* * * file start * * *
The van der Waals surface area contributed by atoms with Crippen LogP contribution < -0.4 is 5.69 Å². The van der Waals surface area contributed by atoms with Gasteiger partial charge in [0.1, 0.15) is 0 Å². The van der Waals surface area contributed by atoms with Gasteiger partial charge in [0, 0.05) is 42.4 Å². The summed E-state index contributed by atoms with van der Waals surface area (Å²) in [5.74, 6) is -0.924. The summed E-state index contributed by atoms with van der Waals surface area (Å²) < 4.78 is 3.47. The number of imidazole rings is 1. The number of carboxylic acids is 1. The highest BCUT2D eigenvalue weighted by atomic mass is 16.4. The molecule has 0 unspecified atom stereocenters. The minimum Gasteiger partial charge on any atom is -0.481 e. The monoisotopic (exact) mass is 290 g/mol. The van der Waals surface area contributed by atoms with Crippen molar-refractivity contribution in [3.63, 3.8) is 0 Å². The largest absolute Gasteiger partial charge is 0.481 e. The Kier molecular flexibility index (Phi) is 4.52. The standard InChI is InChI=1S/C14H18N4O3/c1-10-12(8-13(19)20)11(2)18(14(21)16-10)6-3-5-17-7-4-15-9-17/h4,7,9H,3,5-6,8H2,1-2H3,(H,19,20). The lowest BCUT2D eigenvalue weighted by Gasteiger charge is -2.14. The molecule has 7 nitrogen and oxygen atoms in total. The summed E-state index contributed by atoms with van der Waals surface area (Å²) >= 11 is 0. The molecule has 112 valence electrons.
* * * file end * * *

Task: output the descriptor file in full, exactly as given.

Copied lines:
The van der Waals surface area contributed by atoms with Crippen LogP contribution < -0.4 is 5.69 Å². The van der Waals surface area contributed by atoms with Gasteiger partial charge in [0.1, 0.15) is 0 Å². The van der Waals surface area contributed by atoms with Gasteiger partial charge in [0, 0.05) is 42.4 Å². The summed E-state index contributed by atoms with van der Waals surface area (Å²) in [5.74, 6) is -0.924. The summed E-state index contributed by atoms with van der Waals surface area (Å²) < 4.78 is 3.47. The number of imidazole rings is 1. The number of carboxylic acids is 1. The highest BCUT2D eigenvalue weighted by atomic mass is 16.4. The molecule has 0 unspecified atom stereocenters. The minimum Gasteiger partial charge on any atom is -0.481 e. The monoisotopic (exact) mass is 290 g/mol. The van der Waals surface area contributed by atoms with Crippen molar-refractivity contribution in [3.63, 3.8) is 0 Å². The largest absolute Gasteiger partial charge is 0.481 e. The Kier molecular flexibility index (Phi) is 4.52. The standard InChI is InChI=1S/C14H18N4O3/c1-10-12(8-13(19)20)11(2)18(14(21)16-10)6-3-5-17-7-4-15-9-17/h4,7,9H,3,5-6,8H2,1-2H3,(H,19,20). The lowest BCUT2D eigenvalue weighted by Gasteiger charge is -2.14. The molecule has 7 nitrogen and oxygen atoms in total. The summed E-state index contributed by atoms with van der Waals surface area (Å²) >= 11 is 0. The molecule has 112 valence electrons.